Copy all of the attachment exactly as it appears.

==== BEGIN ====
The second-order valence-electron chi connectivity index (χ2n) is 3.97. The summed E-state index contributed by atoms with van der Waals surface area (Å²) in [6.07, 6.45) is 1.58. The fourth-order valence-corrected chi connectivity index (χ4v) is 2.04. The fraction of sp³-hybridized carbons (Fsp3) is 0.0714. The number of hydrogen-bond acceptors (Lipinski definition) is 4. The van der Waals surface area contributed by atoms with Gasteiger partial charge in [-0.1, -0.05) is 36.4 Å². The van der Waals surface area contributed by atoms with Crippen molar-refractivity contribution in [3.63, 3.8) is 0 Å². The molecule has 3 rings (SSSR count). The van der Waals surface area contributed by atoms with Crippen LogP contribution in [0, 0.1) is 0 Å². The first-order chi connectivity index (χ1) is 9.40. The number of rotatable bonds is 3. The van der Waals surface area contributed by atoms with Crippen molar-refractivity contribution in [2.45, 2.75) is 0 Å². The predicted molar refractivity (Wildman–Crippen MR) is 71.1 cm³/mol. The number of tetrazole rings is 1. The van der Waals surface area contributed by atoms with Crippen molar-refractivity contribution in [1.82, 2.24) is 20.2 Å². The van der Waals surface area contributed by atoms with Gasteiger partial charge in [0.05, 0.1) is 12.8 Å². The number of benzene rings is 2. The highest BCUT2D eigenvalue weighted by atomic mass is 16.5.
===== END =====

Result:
The second-order valence-electron chi connectivity index (χ2n) is 3.97. The summed E-state index contributed by atoms with van der Waals surface area (Å²) in [6.07, 6.45) is 1.58. The fourth-order valence-corrected chi connectivity index (χ4v) is 2.04. The fraction of sp³-hybridized carbons (Fsp3) is 0.0714. The number of hydrogen-bond acceptors (Lipinski definition) is 4. The van der Waals surface area contributed by atoms with Gasteiger partial charge in [-0.1, -0.05) is 36.4 Å². The van der Waals surface area contributed by atoms with Crippen molar-refractivity contribution in [3.63, 3.8) is 0 Å². The molecule has 3 rings (SSSR count). The van der Waals surface area contributed by atoms with Crippen LogP contribution in [0, 0.1) is 0 Å². The first-order chi connectivity index (χ1) is 9.40. The number of rotatable bonds is 3. The van der Waals surface area contributed by atoms with Crippen molar-refractivity contribution in [2.45, 2.75) is 0 Å². The predicted molar refractivity (Wildman–Crippen MR) is 71.1 cm³/mol. The number of tetrazole rings is 1. The van der Waals surface area contributed by atoms with Crippen molar-refractivity contribution in [1.82, 2.24) is 20.2 Å². The van der Waals surface area contributed by atoms with Gasteiger partial charge in [0.05, 0.1) is 12.8 Å². The number of benzene rings is 2. The highest BCUT2D eigenvalue weighted by atomic mass is 16.5.